Fast forward to our work months later to identify Superfans. We found that this same woman had recently entered one of the contests we announced via Facebook…and won! She was also one of over several dozen women who participated literally daily on our client’s Facebook Page. Not only did she pay attention, participate and interact, but she was a leader of the community. She visited the page every single day just to say hello to the brand, to us (the social media team behind the brand’s page — we are very transparent about who we are and what we are doing), and the rest of the community.

We were floored to discover the power of these Superfans and their influence over others, to not only “like” our client’s Facebook Page but also to evangelize the product and to get others to buy it (in this case, perfume).

So what did we do? Acknowledged them and rewarded them. This was an unexpected move in their minds — and even just the personal acknowledgment of their presence and loyalty sent them over the moon. The fact that they were then going to receive a “thank you” gift in the mail was far beyond their wildest dreams. This was truly a win/win for everyone.

What are you doing to identify your Superfans? And what are you doing to reward them?

stockxchng image by mzacha

Related GigaOM Pro content (sub. req.): Social Media in the Enterprise

  1. How to such a good fan and retain it.

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  2. Compelling story. However, the missing piece for most companies will be where does the engagement of SuperFan turn into Customer? Your graph displays the evolution from Potential Customer to SuperFan, but never converts to Customer.
    The challenge with Social Media is the feedback/engagement endorphin. There are plenty of FFFs (to use your term) who are thriving off the engagement and while arguably they may have positive impact on a brand, I am interested in statistics showing how many don’t actually engage with the brand as customers but only keep it virtual.

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    1. Big neglect on my part not to mention at least the Superfans I’ve described above are already customers – most purchased at least one product either right before or soonafter “liking” the client’s page. Some are Supercustomers as well, buying at least one of every item in the product line.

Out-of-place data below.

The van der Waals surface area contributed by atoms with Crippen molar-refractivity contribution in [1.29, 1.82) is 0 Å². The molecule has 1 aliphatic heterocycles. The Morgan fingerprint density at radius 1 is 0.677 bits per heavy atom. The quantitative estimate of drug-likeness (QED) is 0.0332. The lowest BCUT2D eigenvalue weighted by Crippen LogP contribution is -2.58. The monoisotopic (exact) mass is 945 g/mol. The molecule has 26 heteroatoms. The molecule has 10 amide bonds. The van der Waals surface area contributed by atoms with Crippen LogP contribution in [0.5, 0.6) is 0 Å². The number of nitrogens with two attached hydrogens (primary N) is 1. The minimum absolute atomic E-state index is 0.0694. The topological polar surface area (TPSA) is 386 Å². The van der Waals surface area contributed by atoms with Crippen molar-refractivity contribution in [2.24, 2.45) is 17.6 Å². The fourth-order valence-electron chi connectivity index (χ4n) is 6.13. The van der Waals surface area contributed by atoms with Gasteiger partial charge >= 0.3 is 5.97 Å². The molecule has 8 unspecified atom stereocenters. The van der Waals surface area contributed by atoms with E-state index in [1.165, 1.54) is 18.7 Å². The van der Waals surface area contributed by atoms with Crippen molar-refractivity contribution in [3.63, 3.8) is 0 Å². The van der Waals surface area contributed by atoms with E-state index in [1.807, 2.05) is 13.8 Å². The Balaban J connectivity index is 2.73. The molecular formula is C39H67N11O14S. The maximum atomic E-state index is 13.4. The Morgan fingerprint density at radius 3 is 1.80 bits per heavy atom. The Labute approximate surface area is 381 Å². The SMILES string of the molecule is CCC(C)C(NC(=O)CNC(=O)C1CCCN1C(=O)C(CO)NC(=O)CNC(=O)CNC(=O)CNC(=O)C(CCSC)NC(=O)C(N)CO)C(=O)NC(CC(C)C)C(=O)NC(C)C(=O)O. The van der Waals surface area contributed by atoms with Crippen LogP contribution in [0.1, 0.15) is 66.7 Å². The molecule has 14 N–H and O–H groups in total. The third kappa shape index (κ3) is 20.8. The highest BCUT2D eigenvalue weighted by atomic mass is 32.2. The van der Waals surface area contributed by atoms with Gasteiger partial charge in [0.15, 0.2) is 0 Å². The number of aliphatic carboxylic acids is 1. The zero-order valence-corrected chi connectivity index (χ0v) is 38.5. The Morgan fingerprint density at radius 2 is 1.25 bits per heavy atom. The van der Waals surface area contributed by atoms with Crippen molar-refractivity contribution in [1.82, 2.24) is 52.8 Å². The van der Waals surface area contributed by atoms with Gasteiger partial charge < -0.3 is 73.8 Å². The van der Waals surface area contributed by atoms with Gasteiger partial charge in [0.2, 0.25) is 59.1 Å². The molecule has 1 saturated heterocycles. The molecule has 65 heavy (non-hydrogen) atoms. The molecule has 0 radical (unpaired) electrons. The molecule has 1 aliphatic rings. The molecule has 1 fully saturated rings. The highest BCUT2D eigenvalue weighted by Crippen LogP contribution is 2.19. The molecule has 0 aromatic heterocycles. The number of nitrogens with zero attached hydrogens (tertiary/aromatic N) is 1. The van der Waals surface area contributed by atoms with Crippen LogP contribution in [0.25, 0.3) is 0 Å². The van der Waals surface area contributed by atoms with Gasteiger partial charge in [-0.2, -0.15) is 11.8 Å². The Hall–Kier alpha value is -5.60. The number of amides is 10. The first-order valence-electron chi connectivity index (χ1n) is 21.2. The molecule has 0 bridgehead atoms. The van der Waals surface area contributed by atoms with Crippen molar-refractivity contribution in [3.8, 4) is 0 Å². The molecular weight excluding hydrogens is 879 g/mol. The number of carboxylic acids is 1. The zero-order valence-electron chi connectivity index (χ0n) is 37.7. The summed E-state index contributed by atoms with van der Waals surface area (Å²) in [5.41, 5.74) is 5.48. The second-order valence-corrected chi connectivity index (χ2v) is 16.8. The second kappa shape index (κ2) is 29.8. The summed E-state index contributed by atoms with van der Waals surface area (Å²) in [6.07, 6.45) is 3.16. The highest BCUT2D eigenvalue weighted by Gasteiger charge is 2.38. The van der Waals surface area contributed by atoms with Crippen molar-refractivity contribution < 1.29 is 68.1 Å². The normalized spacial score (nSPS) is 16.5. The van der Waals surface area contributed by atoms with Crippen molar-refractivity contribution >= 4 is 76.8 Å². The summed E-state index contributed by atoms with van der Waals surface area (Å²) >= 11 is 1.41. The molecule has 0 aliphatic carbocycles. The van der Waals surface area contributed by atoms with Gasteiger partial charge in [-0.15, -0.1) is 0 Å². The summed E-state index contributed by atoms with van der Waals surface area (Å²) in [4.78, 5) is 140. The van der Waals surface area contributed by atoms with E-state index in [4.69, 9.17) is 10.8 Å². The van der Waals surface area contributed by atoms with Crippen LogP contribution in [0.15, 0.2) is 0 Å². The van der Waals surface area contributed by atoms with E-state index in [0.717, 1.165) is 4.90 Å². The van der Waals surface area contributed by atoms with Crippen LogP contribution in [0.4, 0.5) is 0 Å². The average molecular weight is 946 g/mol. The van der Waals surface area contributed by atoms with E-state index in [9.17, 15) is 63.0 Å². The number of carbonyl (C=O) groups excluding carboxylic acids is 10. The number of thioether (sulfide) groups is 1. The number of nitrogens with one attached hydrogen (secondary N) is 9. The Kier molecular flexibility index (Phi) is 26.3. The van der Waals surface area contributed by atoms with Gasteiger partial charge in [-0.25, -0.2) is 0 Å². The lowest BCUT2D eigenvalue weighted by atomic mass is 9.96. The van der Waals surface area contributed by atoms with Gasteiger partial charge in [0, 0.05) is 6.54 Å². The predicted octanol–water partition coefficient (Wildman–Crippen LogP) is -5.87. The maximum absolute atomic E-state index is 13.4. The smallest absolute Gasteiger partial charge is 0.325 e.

I think an interesting breakdown would be how many bought before connecting with the Facebook Page, how many soonafter and how many over the long term. Will look into how to measure this and report back.

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  3. [...] How to Know a Good Fan on Facebook [...]

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  4. [...] week, I explored the birth of the “superfan” in social media, drawing from the superfan concept at sporting events and pointing out some fan [...]

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  5. This is a refreshing look at developing Fans from a Public Relations perspective… It seems that most, if not all, of my FB colleagues are focused on generating customers out of fans. Nothing wrong with this, but Aliza offers a much needed reminder about the power of FB to offer authentic advocacy.

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  6. [...] How to Know a Good Fan on Facebook Finding out who your best fans are and rewarding them. [...]

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  7. I like the term “Superfans” – sums up what we all want quite nicely! I also like the idea of acknowledging and rewarding those Superfans… Something I’ll have to look at more closely for my own marketing… :)

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  8. [...] week, I explored the birth of the “superfan” in social media, drawing from the superfan concept at sporting events and pointing out some fan [...]

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  9. [...] LinkedIn, and Facebook) and then not only add their contact info, but also their numbers, that Aliza Sherman refers to as Friends, Fans, and Followers. The idea is to take you beyond just who is active on social networks, but HOW active and what kind [...]